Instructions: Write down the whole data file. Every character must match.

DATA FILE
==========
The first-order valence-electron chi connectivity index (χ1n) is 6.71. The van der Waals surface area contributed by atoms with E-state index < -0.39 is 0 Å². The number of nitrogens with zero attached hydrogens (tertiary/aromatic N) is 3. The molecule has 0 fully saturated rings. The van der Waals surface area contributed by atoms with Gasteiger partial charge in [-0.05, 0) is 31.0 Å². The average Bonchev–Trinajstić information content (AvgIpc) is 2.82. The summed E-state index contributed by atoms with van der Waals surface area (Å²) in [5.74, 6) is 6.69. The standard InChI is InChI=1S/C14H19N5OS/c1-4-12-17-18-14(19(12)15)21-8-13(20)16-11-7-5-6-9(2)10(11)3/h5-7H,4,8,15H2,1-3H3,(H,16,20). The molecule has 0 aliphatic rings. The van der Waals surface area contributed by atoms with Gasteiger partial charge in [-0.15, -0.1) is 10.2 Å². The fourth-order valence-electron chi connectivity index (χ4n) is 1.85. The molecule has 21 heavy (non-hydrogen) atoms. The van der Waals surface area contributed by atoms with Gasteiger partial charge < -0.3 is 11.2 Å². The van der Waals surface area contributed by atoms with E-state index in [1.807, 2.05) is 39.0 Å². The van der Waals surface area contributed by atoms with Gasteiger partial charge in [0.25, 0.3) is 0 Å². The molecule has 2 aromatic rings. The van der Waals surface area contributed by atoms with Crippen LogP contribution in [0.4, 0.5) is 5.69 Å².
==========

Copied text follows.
The first-order valence-electron chi connectivity index (χ1n) is 6.71. The van der Waals surface area contributed by atoms with E-state index < -0.39 is 0 Å². The number of nitrogens with zero attached hydrogens (tertiary/aromatic N) is 3. The molecule has 0 fully saturated rings. The van der Waals surface area contributed by atoms with Gasteiger partial charge in [-0.05, 0) is 31.0 Å². The average Bonchev–Trinajstić information content (AvgIpc) is 2.82. The summed E-state index contributed by atoms with van der Waals surface area (Å²) in [5.74, 6) is 6.69. The standard InChI is InChI=1S/C14H19N5OS/c1-4-12-17-18-14(19(12)15)21-8-13(20)16-11-7-5-6-9(2)10(11)3/h5-7H,4,8,15H2,1-3H3,(H,16,20). The molecule has 0 aliphatic rings. The van der Waals surface area contributed by atoms with Gasteiger partial charge in [-0.15, -0.1) is 10.2 Å². The fourth-order valence-electron chi connectivity index (χ4n) is 1.85. The molecule has 21 heavy (non-hydrogen) atoms. The van der Waals surface area contributed by atoms with Gasteiger partial charge < -0.3 is 11.2 Å². The van der Waals surface area contributed by atoms with E-state index in [1.807, 2.05) is 39.0 Å². The van der Waals surface area contributed by atoms with Gasteiger partial charge in [0.25, 0.3) is 0 Å². The molecule has 2 aromatic rings. The van der Waals surface area contributed by atoms with Crippen LogP contribution in [0.4, 0.5) is 5.69 Å².